Bank Reconciliation: Blueprint Using the notes that you have made after comparing your G/L BANK account entries with your bank statement, you are ready to do a manual bank reconciliation. Click. Study the blueprint of a bank reconciliation Click to continue.
Bank Reconciliation (continued) First, enter the balance per the bank statement and the balance in the company G/L BANK account. Click. Following the blueprint, add or subtract from the balances. For example, outstanding cheques are payments not yet cleared by the bank, so they decrease the bank balance. You would therefore subtract them from the bank statement balance. You would do the opposite with deposits in transit because they increase the bank statement balance. Click. You can then find the adjusted balance for the bank statement and your G/L BANK Account (adjusted cash balance). Click to continue. Per Bank Statement Per Bank Statement 5, Per G/L BANK ACCOUNT Per G/L BANK ACCOUNT 8, Adjusted Cash Balance = Adjusted Cash Balance = $8, Less: Outstanding Cheques (620.00) Add: Deposits in Transit 3, $8, ADJUSTED BALANCE $8, Less: Bank Charges (11.45) Less: Bank interest (8.17) $8, ADJUSTED BALANCE $8,103.12
Bank Reconciliation (continued) Remember, you need to balance your G/L bank account with the reconciled bank balance before you enter any adjustment journal entries. You may not journalize adjustments to the bank records; you may adjust only our company books. At the right are the adjustments you need to make in the company records as per the bank reconciliation blueprint. Click. These are the journal entries you need to make to adjust Bank Charges and the Bank Interest Charge. You credit CASH because both Bank Charges and Interest Expense decrease your cash in the bank. Click to continue. Per G/L BANK ACCOUNT Per G/L BANK ACCOUNT 8, Less: Bank Charges (11.45) Less: Bank interest (8.17) $8, ADJUSTED BALANCE $8, Bank Charges11.45 Interest Expense 8.17 Cash 9.62 Adjustment Journal Entry
Bank Reconciliation (continued) NSF Cheques There may be times that the bank would report an NSF customer cheque in your bank statement. It means that the customer’s cheque that you deposited earlier did not clear your customer’s bank due to lack of funds. Let us assume that the customer originally paid $ Click to see the original entry when you received the payment. When an NSF transaction occurs, the amount becomes owing again by the customer, as if it was not paid at all, so you need to record the amount to ACCOUNTS RECEIVABLE. Click and study the appropriate NSF entry. Click and study the effects of the General Journal entries to the balances on the General Ledger. Click to continue. Cash in Bank Fees Earned To record fees collected Inv #2954 Chq #264. Original Journal Entry Accounts Receivable Cash in Bank To record NSF Chq #264 (Inv #2954). NSF Journal Entry Cash in Bank Fees Earned Cash in Bank Accounts Receivable
Account Reconciliation in Simply To set up the Account Reconciliation Journal Bank reconciliation in Simply is done in the Reconciliation & Deposits Journal. Start by clicking the Chart of Accounts icon the Home window. Click the CHART OF ACCOUNTS icon. You would select the bank account (CASH IN BANK) to display the General Ledger for the account. Click CASH IN BANK. On the Reconciliations & Deposits page, ensure that the Save Transactions for Account Reconciliation box is checked. When you click the Set Up button, Click the Set Up button now. …the Account Reconciliation Linked Accounts window will appear with the system defaults. You need to change them accordingly. Click to continue. Adjustment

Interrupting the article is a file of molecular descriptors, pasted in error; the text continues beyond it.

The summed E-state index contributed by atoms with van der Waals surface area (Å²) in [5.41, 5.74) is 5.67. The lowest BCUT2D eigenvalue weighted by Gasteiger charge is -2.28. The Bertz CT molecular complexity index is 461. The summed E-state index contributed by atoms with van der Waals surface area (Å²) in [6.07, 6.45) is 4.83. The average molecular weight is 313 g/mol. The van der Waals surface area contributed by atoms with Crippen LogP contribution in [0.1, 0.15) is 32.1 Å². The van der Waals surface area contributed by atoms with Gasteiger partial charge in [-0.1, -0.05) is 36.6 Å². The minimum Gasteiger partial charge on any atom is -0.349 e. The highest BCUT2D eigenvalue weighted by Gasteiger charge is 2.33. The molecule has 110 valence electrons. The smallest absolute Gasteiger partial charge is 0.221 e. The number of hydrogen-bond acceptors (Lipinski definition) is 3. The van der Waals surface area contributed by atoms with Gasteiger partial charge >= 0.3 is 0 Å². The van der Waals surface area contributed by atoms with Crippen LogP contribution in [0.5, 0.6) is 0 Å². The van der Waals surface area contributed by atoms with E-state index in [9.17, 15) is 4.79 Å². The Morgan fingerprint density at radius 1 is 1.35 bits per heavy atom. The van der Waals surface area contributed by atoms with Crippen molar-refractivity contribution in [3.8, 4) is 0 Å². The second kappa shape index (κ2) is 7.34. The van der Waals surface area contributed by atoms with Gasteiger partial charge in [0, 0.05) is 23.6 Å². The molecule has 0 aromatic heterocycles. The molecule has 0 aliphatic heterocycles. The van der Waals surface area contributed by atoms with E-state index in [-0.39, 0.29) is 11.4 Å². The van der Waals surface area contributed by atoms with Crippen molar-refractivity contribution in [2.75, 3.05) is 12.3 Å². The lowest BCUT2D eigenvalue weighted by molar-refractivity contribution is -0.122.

The Account Reconciliation Journal: To Set Up Linked Accounts Notice that there are various Income and Expense name boxes, and one Adjustment. You would enter the appropriate names (or accept defaults) and select appropriate accounts in the Account boxes. By doing this, you are virtually creating an input window for each name. Interest Income is the default for Income 1 Name (you can change if necessary). Click. When you click the drop-down arrow for any of the Income Account boxes, the Income accounts in the company’s chart of accounts will display and you can select the appropriate account. You would select 4210 Interest Income. This will allow you to reconcile Interest Income automatically by simply entering the interest amount in the appropriate input window. Click to continue.
Adjustment The Account Reconciliation Journal: Linked Accounts (continued) Similarly, you can enter appropriate names and select corresponding accounts for expenses. By entering Bank Charges and selecting 5342 Bank Charges Expense, you will be able to reconcile bank charges automatically by simply entering the amount(s) in the input window. Click. Setting up the Interest Expense name and selecting 5345 Bank Loan Interest will allow you to reconcile bank loan interest automatically. Click. The Adjustment account allows you to select from any Revenue or Expense account. Unresolved amounts will be posted to this account, so they will be easy to analyze for reconciliation. The Reconciliation & Deposits Journal will then be ready to use. Click to continue.
Account Reconciliation in Sage Simply Accounting: Identify Reconciling Items As in the manual bank reconciliation, you would analyze the bank statement. With the help of your General Ledger report (you will see one later), identify reconciling items that need to be adjusted both in the bank balance and in the company’s General Ledger. Click. Study the manual bank reconciliation below. Click to continue.
Account Reconciliation in Simply: Account Reconciliation Journal Display the Reconciliation & Deposits journal, by clicking the RECONCILE ACCOUNTS icon in the BANKING Home page. Click the RECONCILE ACCOUNTS icon. Then select the Cash in Bank account. Click. You would then fill in the top of the window with the start and end dates of the reconciliation, the Opening Balance and the end balance of the latest bank statement. You can also add an appropriate comment. Read the First Reconciliation notation on the TRANSACTION page. Click ADD PRIOR OUTSTANDING. The Add Outstanding Transactions window allows you to add in Resolved and Outstanding transactions in the previous period. If none, you can advance the date in the field Show Resolved Trans. On or After. In this example, you would select the last date of the previous month, April 30. Click to continue. Read Apr. 30, 2014 Select date for end of the month.